Floods struck China in July as well, with vehicles scattered across the central city of Zhengzhou as locals searched amid the wreckage of a devastating rainstorm that took at least 33 lives. Gushing of brown water surged through the train glass, rushing into the underground tube at breakneck speed. As the muddy water crept beyond their bodies, passengers stood on top of seats, scared and helpless. Some people were gasping for air and struggling to breathe. Others sent panicked final notes to family members or asking for help. An enormous rainfall dropped a year's amount of rain on the area within just three days, and flooding drains and pouring floods of filthy water through the roads, tunnels, and subway network.
The burning wildfires in California: The wildfire outbreak began in the American West, sparked by an unprecedented drought, where large numbers of firefighters were battling 80 major forest fires. The wildfires had scorched over 4,700 sq km of vegetation by the start of the week. In addition, several localities in nearby California areas were relocated due to the approaching "Dixie Fire," which is reported to have been started by a tree dropping on electric cables.The wildfire in Oregon named the "Bootleg Fire" has charred the same of the city of Los Angeles in flora and woods in just two weeks.
In mid-July, Western Europe was struck by massive flooding, following severe rains that wrecked entire communities and killed at least 209 people in Germany and Belgium, with much more missing and unaccounted for. Luxembourg, the Netherlands, and Switzerland, too, were affected by the floods. In other areas of the region, roughly two months' worth of rain fell in two days, flooding soil already saturated as the waterlogging ground.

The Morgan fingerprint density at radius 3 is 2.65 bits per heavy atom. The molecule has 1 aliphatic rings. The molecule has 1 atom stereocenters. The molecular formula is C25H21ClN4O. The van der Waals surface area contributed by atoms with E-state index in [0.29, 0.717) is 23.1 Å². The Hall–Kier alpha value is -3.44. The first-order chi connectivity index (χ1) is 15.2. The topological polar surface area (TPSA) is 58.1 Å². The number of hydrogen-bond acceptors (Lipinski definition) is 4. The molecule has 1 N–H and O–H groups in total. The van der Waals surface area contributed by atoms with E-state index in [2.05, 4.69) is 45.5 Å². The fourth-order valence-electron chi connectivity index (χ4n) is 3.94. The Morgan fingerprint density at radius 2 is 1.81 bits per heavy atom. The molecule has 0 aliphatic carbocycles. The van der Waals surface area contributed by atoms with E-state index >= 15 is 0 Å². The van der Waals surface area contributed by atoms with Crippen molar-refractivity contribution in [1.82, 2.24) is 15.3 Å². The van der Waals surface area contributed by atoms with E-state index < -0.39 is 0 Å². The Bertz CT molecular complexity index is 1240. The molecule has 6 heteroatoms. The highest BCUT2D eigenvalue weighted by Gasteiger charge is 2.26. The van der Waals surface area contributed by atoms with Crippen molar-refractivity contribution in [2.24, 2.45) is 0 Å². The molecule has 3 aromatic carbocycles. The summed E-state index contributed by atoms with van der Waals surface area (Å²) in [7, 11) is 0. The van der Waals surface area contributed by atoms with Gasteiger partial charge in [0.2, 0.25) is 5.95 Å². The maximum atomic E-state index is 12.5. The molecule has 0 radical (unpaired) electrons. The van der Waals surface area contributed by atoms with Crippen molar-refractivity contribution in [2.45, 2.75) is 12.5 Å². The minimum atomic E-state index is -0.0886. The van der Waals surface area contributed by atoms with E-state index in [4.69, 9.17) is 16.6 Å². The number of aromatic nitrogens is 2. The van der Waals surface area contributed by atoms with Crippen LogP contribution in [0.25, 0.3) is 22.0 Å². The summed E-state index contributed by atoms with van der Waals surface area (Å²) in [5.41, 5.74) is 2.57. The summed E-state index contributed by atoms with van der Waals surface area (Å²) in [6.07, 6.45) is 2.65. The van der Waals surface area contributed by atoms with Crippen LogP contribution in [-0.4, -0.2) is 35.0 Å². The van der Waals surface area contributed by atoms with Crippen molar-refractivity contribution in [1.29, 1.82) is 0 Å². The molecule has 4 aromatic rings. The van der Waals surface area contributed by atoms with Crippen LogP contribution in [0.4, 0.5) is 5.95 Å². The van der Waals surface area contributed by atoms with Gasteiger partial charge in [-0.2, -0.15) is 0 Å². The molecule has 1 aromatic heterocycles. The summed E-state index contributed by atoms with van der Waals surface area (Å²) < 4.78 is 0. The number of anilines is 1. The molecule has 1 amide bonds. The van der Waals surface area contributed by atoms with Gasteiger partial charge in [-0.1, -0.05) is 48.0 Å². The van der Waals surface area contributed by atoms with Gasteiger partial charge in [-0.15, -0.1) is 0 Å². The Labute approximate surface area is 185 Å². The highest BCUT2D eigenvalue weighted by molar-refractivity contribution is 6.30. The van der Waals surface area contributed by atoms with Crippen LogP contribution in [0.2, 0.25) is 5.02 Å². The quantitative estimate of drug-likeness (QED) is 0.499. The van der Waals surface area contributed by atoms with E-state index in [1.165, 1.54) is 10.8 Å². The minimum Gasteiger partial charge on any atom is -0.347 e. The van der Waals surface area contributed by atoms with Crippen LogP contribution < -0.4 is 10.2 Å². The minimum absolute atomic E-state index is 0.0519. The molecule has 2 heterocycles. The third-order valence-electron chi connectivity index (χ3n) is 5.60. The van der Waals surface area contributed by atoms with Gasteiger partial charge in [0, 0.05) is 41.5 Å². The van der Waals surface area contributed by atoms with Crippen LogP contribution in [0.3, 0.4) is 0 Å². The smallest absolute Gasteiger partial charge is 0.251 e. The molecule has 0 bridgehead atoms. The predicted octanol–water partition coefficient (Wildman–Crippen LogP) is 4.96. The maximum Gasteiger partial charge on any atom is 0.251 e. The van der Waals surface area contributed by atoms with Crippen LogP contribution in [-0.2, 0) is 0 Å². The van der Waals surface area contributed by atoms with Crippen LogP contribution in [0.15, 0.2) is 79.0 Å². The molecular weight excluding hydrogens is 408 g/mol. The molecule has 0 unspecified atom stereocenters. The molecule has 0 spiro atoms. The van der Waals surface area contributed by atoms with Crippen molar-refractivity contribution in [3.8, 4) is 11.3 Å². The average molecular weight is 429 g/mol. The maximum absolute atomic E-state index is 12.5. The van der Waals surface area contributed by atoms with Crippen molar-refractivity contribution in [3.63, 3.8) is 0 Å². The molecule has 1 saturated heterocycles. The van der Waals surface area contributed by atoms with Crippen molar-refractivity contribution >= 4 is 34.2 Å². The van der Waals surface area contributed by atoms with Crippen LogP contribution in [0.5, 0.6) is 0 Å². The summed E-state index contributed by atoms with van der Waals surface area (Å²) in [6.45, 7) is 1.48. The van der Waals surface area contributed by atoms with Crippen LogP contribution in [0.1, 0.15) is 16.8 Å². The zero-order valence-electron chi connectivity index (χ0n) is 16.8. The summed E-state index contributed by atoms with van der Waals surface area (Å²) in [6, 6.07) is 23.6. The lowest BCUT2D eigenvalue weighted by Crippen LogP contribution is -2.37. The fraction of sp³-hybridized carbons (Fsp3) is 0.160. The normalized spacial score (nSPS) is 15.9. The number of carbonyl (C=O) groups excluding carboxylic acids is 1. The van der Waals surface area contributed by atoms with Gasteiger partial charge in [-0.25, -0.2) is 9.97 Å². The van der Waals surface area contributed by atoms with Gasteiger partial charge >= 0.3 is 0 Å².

Cyclone Tauktae killed 155 people in western India in May, including many people employed on oil rigs off the coast of Mumbai. It was one of the most destructive storms to slam the area in ages. Yaas, a category two hurricane, claimed the lives of at least nine persons and caused the evacuation of even more than 1.5 million people in the east, causing large numbers of people to abandon their homes and livelihoods.
After severe monsoon rains, many regions of India suffer disastrous floods and landslides, the recent evidence of how this country is on the severe verges of climate change. Two cyclones, a devastating glacier fall in the Himalayas, a scorching heatwave, and life-threatening floods have all struck the nation of 1.3 billion people in the year 2021.
These are all merely a handful of instances from a much longer list. In recent months, a sequence of world-record-breaking natural calamities has shaken the globe. Floods and wildfires are not standalone occurrences; they result from complex climate system linkages and feedback cycles. The climate of the Earth is dynamic, complicated, and unpredictable, with interconnections and energy fluxes between ocean, land, and atmosphere. A flood is triggered by more than just rain, and a wildfire is ignited by more than just a spark. All of the components of our climate system – and the dangers it creates – are linked in some manner, especially those caused by humankind. However, as the climate temperature rises, the baseline is altering. As a result, the way these threats and their causation interact is rapidly transforming, questioning the fundamental notion of extreme weather occurrences. All countries, rich and poor, are affected by severe weather disasters. However, as we confront a future with increased hazards, it is crucial to acknowledge the realities of those who bear the brunt of the effects of climate change. When food costs are already reaching their highest on record, extreme weather continues to wreak havoc on crops around the planet. The list continues on and on. For many, the negative of the present increase in commodities prices is already apparent: Climate disasters have significantly impacted millions of poor people worldwide. People are being forced out of their houses due to climate change, reinforcing poverty and escalating starvation. Residents in poorer countries are four times more likely to be uprooted by severe weather implications than those in richer ones.